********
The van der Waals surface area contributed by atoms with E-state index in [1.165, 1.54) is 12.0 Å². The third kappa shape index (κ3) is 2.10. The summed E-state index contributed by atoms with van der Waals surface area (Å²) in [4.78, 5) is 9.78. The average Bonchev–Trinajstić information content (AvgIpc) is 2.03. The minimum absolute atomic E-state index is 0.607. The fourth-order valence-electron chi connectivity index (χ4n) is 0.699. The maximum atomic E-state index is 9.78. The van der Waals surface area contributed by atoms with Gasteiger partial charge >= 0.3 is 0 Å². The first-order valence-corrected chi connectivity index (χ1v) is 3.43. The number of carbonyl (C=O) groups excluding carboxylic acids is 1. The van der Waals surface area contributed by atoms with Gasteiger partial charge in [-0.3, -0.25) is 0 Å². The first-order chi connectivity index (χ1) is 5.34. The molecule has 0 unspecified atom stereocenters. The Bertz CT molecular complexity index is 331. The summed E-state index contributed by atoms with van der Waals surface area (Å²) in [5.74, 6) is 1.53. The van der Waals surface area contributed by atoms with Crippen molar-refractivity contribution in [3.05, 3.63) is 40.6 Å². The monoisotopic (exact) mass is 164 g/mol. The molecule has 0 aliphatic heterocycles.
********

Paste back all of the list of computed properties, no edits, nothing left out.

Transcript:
The van der Waals surface area contributed by atoms with E-state index in [1.165, 1.54) is 12.0 Å². The third kappa shape index (κ3) is 2.10. The summed E-state index contributed by atoms with van der Waals surface area (Å²) in [4.78, 5) is 9.78. The average Bonchev–Trinajstić information content (AvgIpc) is 2.03. The minimum absolute atomic E-state index is 0.607. The fourth-order valence-electron chi connectivity index (χ4n) is 0.699. The maximum atomic E-state index is 9.78. The van der Waals surface area contributed by atoms with Gasteiger partial charge >= 0.3 is 0 Å². The first-order valence-corrected chi connectivity index (χ1v) is 3.43. The number of carbonyl (C=O) groups excluding carboxylic acids is 1. The van der Waals surface area contributed by atoms with Gasteiger partial charge in [-0.3, -0.25) is 0 Å². The first-order chi connectivity index (χ1) is 5.34. The molecule has 0 unspecified atom stereocenters. The Bertz CT molecular complexity index is 331. The summed E-state index contributed by atoms with van der Waals surface area (Å²) in [5.74, 6) is 1.53. The van der Waals surface area contributed by atoms with Crippen molar-refractivity contribution in [3.05, 3.63) is 40.6 Å². The monoisotopic (exact) mass is 164 g/mol. The molecule has 0 aliphatic heterocycles.